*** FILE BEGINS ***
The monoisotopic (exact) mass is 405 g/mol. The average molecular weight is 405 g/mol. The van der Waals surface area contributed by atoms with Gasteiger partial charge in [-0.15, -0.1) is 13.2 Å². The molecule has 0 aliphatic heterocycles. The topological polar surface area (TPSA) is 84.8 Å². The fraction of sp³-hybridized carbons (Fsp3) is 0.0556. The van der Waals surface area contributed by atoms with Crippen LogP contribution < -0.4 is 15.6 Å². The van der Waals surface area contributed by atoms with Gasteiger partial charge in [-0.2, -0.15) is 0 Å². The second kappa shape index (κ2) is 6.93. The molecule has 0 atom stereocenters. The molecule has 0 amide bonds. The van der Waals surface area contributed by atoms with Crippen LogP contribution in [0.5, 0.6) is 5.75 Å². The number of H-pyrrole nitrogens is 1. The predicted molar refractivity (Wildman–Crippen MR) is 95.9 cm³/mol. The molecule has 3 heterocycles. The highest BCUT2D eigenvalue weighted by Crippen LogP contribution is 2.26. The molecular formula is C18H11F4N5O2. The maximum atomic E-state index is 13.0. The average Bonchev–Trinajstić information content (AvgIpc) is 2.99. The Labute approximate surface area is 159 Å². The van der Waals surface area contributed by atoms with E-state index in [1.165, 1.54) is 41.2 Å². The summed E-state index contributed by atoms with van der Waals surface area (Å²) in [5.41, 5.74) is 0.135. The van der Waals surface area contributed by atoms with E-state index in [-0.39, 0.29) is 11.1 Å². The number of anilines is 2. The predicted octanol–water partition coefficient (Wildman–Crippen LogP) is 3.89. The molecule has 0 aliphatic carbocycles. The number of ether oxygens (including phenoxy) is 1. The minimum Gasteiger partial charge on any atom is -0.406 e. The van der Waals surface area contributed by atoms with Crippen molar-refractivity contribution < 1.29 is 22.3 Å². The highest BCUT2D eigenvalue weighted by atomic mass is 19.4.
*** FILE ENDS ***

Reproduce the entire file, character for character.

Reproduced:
The monoisotopic (exact) mass is 405 g/mol. The average molecular weight is 405 g/mol. The van der Waals surface area contributed by atoms with Gasteiger partial charge in [-0.15, -0.1) is 13.2 Å². The molecule has 0 aliphatic heterocycles. The topological polar surface area (TPSA) is 84.8 Å². The fraction of sp³-hybridized carbons (Fsp3) is 0.0556. The van der Waals surface area contributed by atoms with Crippen LogP contribution < -0.4 is 15.6 Å². The van der Waals surface area contributed by atoms with Gasteiger partial charge in [-0.2, -0.15) is 0 Å². The second kappa shape index (κ2) is 6.93. The molecule has 0 atom stereocenters. The molecule has 0 amide bonds. The van der Waals surface area contributed by atoms with Crippen LogP contribution in [0.5, 0.6) is 5.75 Å². The number of H-pyrrole nitrogens is 1. The predicted molar refractivity (Wildman–Crippen MR) is 95.9 cm³/mol. The molecule has 3 heterocycles. The highest BCUT2D eigenvalue weighted by Crippen LogP contribution is 2.26. The molecular formula is C18H11F4N5O2. The maximum atomic E-state index is 13.0. The average Bonchev–Trinajstić information content (AvgIpc) is 2.99. The Labute approximate surface area is 159 Å². The van der Waals surface area contributed by atoms with E-state index in [1.165, 1.54) is 41.2 Å². The summed E-state index contributed by atoms with van der Waals surface area (Å²) in [5.41, 5.74) is 0.135. The van der Waals surface area contributed by atoms with E-state index in [-0.39, 0.29) is 11.1 Å². The number of anilines is 2. The predicted octanol–water partition coefficient (Wildman–Crippen LogP) is 3.89. The molecule has 0 aliphatic carbocycles. The number of ether oxygens (including phenoxy) is 1. The minimum Gasteiger partial charge on any atom is -0.406 e. The van der Waals surface area contributed by atoms with Crippen molar-refractivity contribution < 1.29 is 22.3 Å². The highest BCUT2D eigenvalue weighted by atomic mass is 19.4.